Nearly every day, some sort of terms-of-service agreement is popping up on my computer—for software, a plug-in, an app, or to register for a website.
For me, the routing is always the same: Scroll to the bottom, do whatever I have to do to denote my agreement, and hope for the best. There was even a recent episode of South Park mocking the casualness with which we treat these contracts. I won't spoil the episode for you, but you might want to actually read what you're agreeing to when you next update iTunes.
More seriously, the popular image-hosting-service Twitpic recently came under fire for its terms of service, which seem to allow the celebrity-photo group WENN to license photos uploaded to Twitpic for commercial purposes—without asking permission and/or providing compensation to the photographers. WENN insists that it only intended to appropriate the photos of famous people, but the agreement doesn't make any such distinction.
There are a number of other photo-hosting sites, and the Twitpic hubbub should have us all asking: What are we giving up when we use free services online?
We filled you in on the surgery to repair Congresswoman Gabrielle Giffords' skull; followed the Endeavour mission as Mark Kelly's team did their work aboard the International Space Station; tried to make sense of Newt Gingrich's presidential campaign; and broke the sad news that The Daily Show has evidently spiked the segment on the Baja Arizona movement to split Pima County into its own state.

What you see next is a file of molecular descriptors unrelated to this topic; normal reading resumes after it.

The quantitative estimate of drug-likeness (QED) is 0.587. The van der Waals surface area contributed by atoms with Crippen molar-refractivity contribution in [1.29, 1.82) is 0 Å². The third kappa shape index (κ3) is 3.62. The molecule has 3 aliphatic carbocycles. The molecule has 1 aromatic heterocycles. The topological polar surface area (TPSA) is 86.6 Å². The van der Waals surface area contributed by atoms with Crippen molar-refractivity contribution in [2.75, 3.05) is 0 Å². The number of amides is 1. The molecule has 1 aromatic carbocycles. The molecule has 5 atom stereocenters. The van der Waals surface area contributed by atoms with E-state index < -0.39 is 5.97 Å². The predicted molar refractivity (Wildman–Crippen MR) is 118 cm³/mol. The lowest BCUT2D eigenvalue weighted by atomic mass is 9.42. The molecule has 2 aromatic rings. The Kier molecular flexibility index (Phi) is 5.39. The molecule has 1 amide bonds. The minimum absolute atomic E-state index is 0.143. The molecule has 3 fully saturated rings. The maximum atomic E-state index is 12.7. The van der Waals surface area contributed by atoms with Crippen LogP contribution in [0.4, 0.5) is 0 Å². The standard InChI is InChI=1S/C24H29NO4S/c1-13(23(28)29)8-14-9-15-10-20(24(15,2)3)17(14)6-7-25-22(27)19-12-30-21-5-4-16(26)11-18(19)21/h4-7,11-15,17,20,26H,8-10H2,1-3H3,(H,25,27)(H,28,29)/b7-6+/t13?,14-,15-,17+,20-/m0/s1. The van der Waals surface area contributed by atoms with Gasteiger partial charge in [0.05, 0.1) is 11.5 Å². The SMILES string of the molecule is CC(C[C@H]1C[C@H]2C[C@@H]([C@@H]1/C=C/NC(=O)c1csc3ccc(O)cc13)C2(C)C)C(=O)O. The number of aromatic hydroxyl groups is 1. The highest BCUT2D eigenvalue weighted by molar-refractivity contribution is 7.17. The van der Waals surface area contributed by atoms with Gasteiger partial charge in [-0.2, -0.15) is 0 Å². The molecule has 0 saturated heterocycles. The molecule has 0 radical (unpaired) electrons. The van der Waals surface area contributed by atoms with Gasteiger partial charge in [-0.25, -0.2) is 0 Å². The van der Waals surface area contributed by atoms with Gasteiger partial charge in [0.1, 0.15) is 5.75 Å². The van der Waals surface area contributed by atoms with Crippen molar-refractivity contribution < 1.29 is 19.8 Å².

We told you about UA journalism school alumna Dorothy Parvaz's detention in Syria; talked about mayoral candidate Jonathan Rothschild and his beer preferences, using a cartoon avatar of famed rap group Run-D.M.C.; salivated over a portrait of Sheriff Joe Arpaio in bacon created by the Phoenix New Times; and wondered about state Rep. Vic Williams' characterization of downtown Tucson as "becoming more decayed" and "a corpse."
We followed the approach and aftermath of the Rapture that didn't happen; were a bit disappointed to realize that many pro-life activists were unaware that The Onion was not a real news source, even if it is America's finest; and wondered if it was possible that Nazi doctor-of-death Josef Mengele genetically altered children to look like space aliens and then put them into a Soviet flying saucer, which crashed near Roswell, N.M., back in 1947 as part of Stalin's plan to create mass panic in America.
We filled you in on the latest cycling news; followed the Tucson Padres' home stand at Kino Stadium; wondered why lizards do push-ups; celebrated HBO's renewal of Treme; mourned "Macho Man" Randy Savage; and enjoyed a visit to Oro Valley's Noble Hops Gastropub.
"What a rag! Does this thing have any real reporting or just liberal dreaditorializing? Russell Pearce is doing great things for the state. God bless our Governor and Senate President."
—TucsonWeekly.com commenter "Romadness" invents a word in her astute critique of our publication ("Seriously, Arizona Elections Director Amy Bjelland? Seriously?" The Range, May 20).
We're always looking to present information in new ways here at the Tucson Weekly, and in order to keep things fresh, you'll see some changes to our website within the next few weeks. The changes won't be too dramatic, but we now have so much material every day on The Range, our daily dispatch, that we need to tweak some things to make that information more accessible to our regular viewers. It will still be easy to find the content from the print edition, but soon, the front page and each section page will look more like the daily publication we've become.
We always welcome tips or suggestions about the functionality of our website, so if you have an idea to make your TucsonWeekly.com experience better, feel free to e-mail our web producer at email@example.com.